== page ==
City officials are seeking insights into residents’ creative lives as they draft a master plan for the arts. They want to know how residents participate in the arts now and what future opportunities they would like.
It’s information that will help develop a 10-year plan for how the city can best support the arts, a goal that includes increased participation in the arts, encouraging artists and arts organizations, and increasing the economic benefits of the arts.
Jerry Bolas, director of the Office of Raleigh Arts, said that participating in the arts if you weren’t a professional painter or musician used to be defined as buying a ticket to a play or spending the afternoon in a museum.
Now planners take a broader view, one that includes the art experiences residents have outside a concert hall or gallery, he said.
Sing in a church choir? Have a craft room? Watch movies on your phone? The city wants to know about it.
City staffers plan to complete a draft plan this summer, then invite public comment before sending it on to the city council this fall. As part of the process, they’re seeking comments online, in surveys and at community meetings through the month of March.
“I think the city of Raleigh has found itself in an enviable position,” Bolas said. “There’s positive growth that brings with it different ideas.”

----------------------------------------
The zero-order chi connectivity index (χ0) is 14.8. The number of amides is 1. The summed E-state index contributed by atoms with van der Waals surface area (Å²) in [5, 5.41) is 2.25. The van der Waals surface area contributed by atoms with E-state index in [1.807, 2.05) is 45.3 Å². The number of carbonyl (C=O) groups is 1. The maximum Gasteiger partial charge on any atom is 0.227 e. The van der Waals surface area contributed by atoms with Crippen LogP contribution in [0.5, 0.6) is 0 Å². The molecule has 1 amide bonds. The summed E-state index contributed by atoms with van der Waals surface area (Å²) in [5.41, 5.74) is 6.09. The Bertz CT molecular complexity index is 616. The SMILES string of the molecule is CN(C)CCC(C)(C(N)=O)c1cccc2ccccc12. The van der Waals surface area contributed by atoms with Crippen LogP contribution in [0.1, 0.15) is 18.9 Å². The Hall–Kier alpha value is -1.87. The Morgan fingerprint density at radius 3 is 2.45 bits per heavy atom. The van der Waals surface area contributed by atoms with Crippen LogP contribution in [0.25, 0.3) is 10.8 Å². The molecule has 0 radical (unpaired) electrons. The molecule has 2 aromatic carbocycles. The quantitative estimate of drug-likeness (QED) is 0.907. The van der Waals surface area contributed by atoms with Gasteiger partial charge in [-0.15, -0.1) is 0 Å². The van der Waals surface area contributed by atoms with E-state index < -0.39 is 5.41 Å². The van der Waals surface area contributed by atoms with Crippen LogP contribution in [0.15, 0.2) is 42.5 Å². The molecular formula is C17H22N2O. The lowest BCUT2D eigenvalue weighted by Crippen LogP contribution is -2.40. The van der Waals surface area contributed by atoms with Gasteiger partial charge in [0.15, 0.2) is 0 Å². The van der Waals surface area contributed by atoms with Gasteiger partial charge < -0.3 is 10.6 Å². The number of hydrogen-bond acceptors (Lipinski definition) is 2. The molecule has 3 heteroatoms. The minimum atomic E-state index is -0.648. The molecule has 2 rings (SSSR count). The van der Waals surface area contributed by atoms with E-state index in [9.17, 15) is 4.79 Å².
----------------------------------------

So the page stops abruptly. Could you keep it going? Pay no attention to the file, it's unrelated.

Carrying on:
The meetings include informal gatherings, which residents can sign up to host, as well as more structured public meetings.
Bolas said the information will also help inform two key aspects of the plan: how to adapt to changing demographics, especially how young people experience the city, and how to expand the art scene beyond downtown.
Sarah Powers, executive director of Visual Art Exchange and a member of the volunteer master plan steering committee, said the “community conversations” have already yielded new ideas she is excited about. Participants have talked about how they would like to see more workshop spaces where people can learn skills or video game production opportunities.
They’ve also discussed ideas such as showing people how to book bands for local festivals so neighborhoods can celebrate with music that represents them. “We want to hear from everyone,” Powers said. “You never know what’s going to stick.”